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About Heppner gazette-times. (Heppner, Or.) 1925-current | View Entire Issue (May 16, 1935)
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Volume 52, Number 10.
HEPPNER, OREGON, THURSDAY, May 16, 1935
Subscription $2.00 a Year
"An Old Spanish Custom"
Portrayed Well by High
MANY ROLES TAKEN
Spanish, Irish, Chinese and Ameri
can Music, Characters and
Dances Please Audience.
The annual high school operetta
"An Old Spanish Custom," was a
total success, thanks to the fine and
hard work of Miss Brownson, Mrs.
Hayes, Miss Peregrine, Mr. Evans,
Marjorie Parker, and the enthus
iastic and large cast
To start things off right there
was a packed house, with extra
chairs being moved in to accommo
And so on with the play
There was Don Jose, owner of
the rancho Rivera, played by Billy
Cochell. He had been to the war
and when he returned he found his
rancho in a ruined condition, with
new owners, or they thought they
were. He had to restore the rancho
to the way it was before he left. In
order to find out all he could he took
the part of a silly person, who was
thought to be insane, and also took
the part of a masked rider, whom
all feared. He played all parts to
Silas Day, man of about forty-five
years, was very well played by Don
Drake. He and his daughter, Billy,
played to perfection by Jessie
French, were the new owners of the
rancho. They and their friends had
come to the rancho. Billy's friends
were attending a conference and
had come to stay with her. They
are: Katherine (Kit) Darling, who
Is easily embarrassed, and feels sor
ry for people. The part of Kit is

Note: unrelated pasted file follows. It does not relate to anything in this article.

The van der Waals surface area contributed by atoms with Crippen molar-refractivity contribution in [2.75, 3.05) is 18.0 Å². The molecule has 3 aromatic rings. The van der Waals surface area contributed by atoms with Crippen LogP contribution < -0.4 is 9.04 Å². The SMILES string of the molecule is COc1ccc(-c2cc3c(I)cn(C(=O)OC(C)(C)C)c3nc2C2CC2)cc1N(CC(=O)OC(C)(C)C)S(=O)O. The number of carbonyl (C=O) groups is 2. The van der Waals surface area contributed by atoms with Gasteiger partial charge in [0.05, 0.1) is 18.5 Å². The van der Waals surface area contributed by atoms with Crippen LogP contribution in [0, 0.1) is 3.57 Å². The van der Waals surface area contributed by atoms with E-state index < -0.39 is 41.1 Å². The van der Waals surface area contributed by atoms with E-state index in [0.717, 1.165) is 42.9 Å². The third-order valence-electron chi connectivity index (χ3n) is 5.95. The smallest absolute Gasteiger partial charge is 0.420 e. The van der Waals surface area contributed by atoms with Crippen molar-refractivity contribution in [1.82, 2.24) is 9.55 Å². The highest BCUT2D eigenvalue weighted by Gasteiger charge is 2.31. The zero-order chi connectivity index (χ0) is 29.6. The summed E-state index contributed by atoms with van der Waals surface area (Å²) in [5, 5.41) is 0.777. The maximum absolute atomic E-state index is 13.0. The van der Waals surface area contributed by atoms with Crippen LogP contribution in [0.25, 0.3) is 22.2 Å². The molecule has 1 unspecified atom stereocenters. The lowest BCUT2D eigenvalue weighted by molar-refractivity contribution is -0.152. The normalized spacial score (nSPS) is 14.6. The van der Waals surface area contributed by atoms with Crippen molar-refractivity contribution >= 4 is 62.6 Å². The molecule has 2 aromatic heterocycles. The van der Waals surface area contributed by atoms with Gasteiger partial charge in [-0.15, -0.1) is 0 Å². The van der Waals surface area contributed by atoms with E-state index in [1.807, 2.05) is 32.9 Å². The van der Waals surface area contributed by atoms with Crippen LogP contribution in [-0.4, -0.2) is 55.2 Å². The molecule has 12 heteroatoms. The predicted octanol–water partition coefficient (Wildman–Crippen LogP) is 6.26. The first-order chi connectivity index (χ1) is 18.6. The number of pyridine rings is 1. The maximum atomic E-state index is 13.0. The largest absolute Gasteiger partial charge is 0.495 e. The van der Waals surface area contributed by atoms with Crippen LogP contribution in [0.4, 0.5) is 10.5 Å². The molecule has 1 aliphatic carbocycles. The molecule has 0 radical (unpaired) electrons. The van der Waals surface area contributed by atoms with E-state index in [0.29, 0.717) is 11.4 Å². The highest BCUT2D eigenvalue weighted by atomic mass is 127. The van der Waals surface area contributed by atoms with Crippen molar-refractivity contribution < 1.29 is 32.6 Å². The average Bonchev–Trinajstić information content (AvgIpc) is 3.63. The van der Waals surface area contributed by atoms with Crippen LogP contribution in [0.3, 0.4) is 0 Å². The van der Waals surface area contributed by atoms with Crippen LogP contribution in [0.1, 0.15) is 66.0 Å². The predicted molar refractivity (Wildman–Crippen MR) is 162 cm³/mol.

well portrayed by Louise Anderson.
Beatrice Thorne (Bea), the girl
looking for a career with her voice,
also to win Stan's heart And who
could have played the part better
than Alice Latourell. Stan oh, he's
Stanley Darling, Kit's big brother
and Mr. Day's right hand man
very well played by Bill Schwarz.
And there was the State Police of
ficer, whom Kit fell so gracefully
for, played excellently by Charles
Cox. The cook, yes, we know, that
is Maggie Murphy, who Is a scream
and adores a fight, and is not par
ticular with whom. The part was
cleverly and excellently played by
Ilene Kenny. The brogue was per
fect. And to leave the visitors of the
rancho and see who lives there all
of the time. There is Maria Pa
tronia, quite an old lady, who loves
the rancho and Don Jose. She has
been his lifetime nurse, the only
mother he remembers. Dorris All
stott played the part perfectly. Sure
and begorry yes, he's Irish. That
is Pat Murphy, Maggie's husband
and Don Jose's "buddy." He is the
typical Irishman. And who played
the part so well? Matt Kenny, of
course, and what an excellent job
he did of It! Yes there was a China
man, too. He was a valuable ser
vant on the rancho, and oh, what
a horrible mustache he had. The
part was taken by La Verne Win
ters, and who could have done it
The interesting characters of the
fiesta were the Grandslre, Paul Phe
lan, wheeled in by his son, Don
Jose's father, Howard Cleveland.
Following there was Don Jose as a
boy, played by Colleen Kilkenny
who did a very clever dance. The
Padre came with the boy Don Jose.
This was played by Ed- Dick.